There are two basic types of evaluation: summative and formative.

Summative focuses on the outcomes of a lesson, and the value of that particular lesson/unit once it has finished.

Formative focuses on the development of the participants at a particular point in time and how a lesson can be adjusted to the participants for a better fit.

Both are necessary for good outcomes. Sometimes, while instruction is being developed, it is tested a number of times with small focus groups who are then given questionnaires about their experience with the lesson, as well as observed and recorded. This formative evaluation allows the designers to tweak the lessons to better suit their audiences needs. After the lesson has been distributed, the instructional designers will collect all the data and do a summative evaluation of how effective the lesson was and whether it met their designed goals and objectives.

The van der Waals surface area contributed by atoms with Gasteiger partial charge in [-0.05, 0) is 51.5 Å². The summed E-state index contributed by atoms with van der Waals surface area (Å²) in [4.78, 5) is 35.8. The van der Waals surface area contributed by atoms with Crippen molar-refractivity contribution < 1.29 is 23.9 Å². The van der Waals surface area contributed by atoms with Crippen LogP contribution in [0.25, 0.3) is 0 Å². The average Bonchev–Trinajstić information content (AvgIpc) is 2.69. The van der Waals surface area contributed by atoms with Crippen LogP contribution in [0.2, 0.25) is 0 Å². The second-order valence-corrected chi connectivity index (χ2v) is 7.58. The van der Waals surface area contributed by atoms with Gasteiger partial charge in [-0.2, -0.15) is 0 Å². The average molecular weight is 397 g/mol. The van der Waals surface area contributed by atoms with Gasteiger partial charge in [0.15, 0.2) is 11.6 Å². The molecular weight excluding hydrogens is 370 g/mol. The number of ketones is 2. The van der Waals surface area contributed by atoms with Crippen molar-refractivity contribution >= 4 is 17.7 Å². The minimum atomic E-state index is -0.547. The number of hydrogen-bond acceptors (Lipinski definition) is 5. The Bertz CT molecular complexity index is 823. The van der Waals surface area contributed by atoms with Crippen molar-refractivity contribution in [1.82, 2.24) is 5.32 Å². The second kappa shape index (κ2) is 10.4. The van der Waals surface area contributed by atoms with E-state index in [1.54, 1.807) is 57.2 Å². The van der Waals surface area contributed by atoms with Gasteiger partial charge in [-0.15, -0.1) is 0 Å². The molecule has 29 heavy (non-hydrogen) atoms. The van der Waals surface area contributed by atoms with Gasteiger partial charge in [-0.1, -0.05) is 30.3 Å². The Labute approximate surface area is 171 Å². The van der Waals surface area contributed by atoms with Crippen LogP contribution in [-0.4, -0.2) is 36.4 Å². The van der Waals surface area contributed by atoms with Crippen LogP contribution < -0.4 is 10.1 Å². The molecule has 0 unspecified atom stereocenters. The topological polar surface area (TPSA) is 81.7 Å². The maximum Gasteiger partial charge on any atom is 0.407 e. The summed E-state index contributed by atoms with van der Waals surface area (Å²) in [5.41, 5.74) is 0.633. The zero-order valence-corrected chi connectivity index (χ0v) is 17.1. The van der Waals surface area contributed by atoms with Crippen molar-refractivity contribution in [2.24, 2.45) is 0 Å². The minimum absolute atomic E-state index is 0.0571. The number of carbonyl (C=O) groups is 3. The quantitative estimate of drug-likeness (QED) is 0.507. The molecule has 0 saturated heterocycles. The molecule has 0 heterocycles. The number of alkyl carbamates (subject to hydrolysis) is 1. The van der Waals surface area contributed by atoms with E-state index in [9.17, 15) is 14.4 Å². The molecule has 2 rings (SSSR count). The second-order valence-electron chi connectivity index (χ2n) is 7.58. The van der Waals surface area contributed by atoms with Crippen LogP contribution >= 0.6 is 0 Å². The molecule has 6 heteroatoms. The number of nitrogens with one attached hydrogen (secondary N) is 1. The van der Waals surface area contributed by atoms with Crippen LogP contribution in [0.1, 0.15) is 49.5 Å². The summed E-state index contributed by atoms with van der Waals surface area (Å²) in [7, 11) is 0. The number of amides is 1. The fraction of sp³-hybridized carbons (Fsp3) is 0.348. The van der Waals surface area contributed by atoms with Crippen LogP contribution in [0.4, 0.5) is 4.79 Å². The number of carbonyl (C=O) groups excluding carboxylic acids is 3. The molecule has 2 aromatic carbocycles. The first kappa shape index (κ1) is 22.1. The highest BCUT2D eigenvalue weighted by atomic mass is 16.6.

In crafting summative evaluation, pair your criteria against your instructional goals/objectives. For example:

Objective: The student will be able to bake a perfectly cooked loaf of Challah bread in the school kitchen.

Evaluation criteria: Within the school kitchen, bake a perfectly cooked loaf of Challah bread.